How did you and Charlie meet? I was at a stop light at the intersection of Brandon Avenue and Edgewood Street, right up the street from Brandon Oaks, and I saw a tiny orange kitten run across the street and he almost got hit by a car. He ran towards my car but didn’t come out of the other side. I got out and I could hear him meowing, so I asked the driver behind me to honk the horn if he came out when I started to move the car. Very slowly, I moved the car and cautiously made my way back to Brandon Oaks. When I made it back, I didn’t hear anything so I went back into my apartment. Later that day, I went out to eat with my family and we noticed a crowd gathered around my car. We went outside and my daughter-in-law got under the car and was able to get the kitten out. Animal control came and got him cleaned up, gave him shots, and neutered him. A few weeks later, I was able to foster him, but that turned into a permanent stay. I never thought I would have a kitten but Charlie is very special.
Have you been a lifelong animal lover? Yes, but I never had any pets.
How important was it that Brandon Oaks accepts pets? Truly, it wasn’t important when I first moved in, but I was grateful for it when Charlie came into my life.
Where do you live on campus? Dogwood Apartments.
Pattie Hamilton & Peaches
How did you and Peaches meet? When I decided it was time to get
another dog, I started to look around at various breeders. I had Poodles before and just loved them so that’s what I focused on. I found a breeder south of
Atlanta (where I was living at the time) and went to see their puppies. When I went to visit, Peaches waddled over to me and jumped on my leg. I picked her up and she gave me tons of puppy kisses. It was love at first sight. That was 13 years ago and she’s been my daughter ever since.
Have you been a lifelong animal lover? Yes, yes and yes! I love all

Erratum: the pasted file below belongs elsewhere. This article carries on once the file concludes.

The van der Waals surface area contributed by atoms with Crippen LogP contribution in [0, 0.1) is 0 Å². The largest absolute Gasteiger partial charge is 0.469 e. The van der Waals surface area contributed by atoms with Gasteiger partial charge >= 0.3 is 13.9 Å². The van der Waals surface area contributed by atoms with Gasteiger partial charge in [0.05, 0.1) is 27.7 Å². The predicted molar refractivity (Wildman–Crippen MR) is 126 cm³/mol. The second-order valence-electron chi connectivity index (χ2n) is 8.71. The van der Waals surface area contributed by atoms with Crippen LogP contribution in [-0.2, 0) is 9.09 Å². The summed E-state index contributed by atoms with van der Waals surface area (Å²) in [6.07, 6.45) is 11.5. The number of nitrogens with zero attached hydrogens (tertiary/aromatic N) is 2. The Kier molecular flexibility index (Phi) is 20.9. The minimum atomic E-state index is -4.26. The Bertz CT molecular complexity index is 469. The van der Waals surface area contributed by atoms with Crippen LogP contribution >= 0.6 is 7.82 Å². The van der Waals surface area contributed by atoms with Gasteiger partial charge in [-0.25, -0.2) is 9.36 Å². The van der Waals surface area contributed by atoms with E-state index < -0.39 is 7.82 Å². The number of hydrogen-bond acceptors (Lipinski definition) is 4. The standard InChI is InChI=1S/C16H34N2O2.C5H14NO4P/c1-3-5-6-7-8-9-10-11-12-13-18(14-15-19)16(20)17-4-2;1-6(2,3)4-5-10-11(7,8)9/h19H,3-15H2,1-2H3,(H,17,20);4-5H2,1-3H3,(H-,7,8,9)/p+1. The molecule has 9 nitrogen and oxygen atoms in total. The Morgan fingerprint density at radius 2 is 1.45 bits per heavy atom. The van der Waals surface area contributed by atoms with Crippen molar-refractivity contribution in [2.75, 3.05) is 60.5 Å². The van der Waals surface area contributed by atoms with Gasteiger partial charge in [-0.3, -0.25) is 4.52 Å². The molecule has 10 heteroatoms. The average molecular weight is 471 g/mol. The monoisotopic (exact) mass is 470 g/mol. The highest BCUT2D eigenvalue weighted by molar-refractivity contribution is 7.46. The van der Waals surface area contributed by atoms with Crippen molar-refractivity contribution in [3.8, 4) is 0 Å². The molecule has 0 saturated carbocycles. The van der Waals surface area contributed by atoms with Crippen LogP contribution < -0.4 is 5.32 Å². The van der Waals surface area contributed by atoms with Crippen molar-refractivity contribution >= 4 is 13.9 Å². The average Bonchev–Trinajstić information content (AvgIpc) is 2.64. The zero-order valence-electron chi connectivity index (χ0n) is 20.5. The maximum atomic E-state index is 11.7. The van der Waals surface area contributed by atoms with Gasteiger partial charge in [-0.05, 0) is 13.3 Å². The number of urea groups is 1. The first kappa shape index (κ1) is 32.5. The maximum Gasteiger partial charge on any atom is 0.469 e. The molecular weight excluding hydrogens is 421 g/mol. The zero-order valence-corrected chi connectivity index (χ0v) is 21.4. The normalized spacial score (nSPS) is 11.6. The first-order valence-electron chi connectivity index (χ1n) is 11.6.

animals and always have.
How important was it that Brandon Oaks accepts pets? If they did not
accept pets, I would not have come here. I would never give up Peaches.
What is something interesting about Peaches? Peaches is the star of the 5-book children’s series Peaches The Private Eye Poodle. She has been on book tours around the South where she signs her books with a little paw print. She has also visited elementary schools for book readings. She sees a camera and she starts posing – she’s a doggie diva.
Where do you live on campus? The Main Building.
Bille Murphree & Socks
How did you and Socks meet? I adopted Socks from Angels of Assisi here in Roanoke.
Have you been a lifelong animal lover? Yes, especially cats! I have had both dogs and cats throughout my life, and I used to show a beautiful German Shepard.
How important was it that Brandon Oaks accepts pets? Very, very important. I lost my husband a few months before I moved to Brandon Oaks. I adopted Socks shortly after his death and he helped me with that sudden loss so I can’t imagine not brining Socks with me.
What is something interesting about Socks? Socks walks on a leash just like a dog, which people here thought was a little odd at first but now
everyone is used to seeing me take him out for walks. Even though he is an
indoor cat, I wanted him to be able to still go outside and chase a bug or roll in the grass without running off. He really enjoys it and he gets along well with the neighborhood dogs we see out and about.
Where do you live on campus? The Main Building.
Brandon Oaks is proud to announce Ben Burks, NHA, as the new Executive Director, effective September 25, 2017. Burks previously served as the Executive Director of The Glebe in Daleville, Virginia. As a high-performing executive in the senior living field, Burks brings 14 years of experience in the continuing care retirement community (CCRC) industry.
“We couldn’t be happier to have Ben join our team,” said Heather Neff, President and CEO of Virginia Lutheran Homes. Neff continued, “He brings with him a depth of knowledge in managing CCRCs, but, most importantly, the understanding that our residents are our highest priority.”
“I am pleased to be joining a community with such a stellar staff and solid reputation,” Burks said. “I look forward to becoming an integral part of the team and of the community,” Burks continued.
Please click below to view the September edition of the Culinary Corner.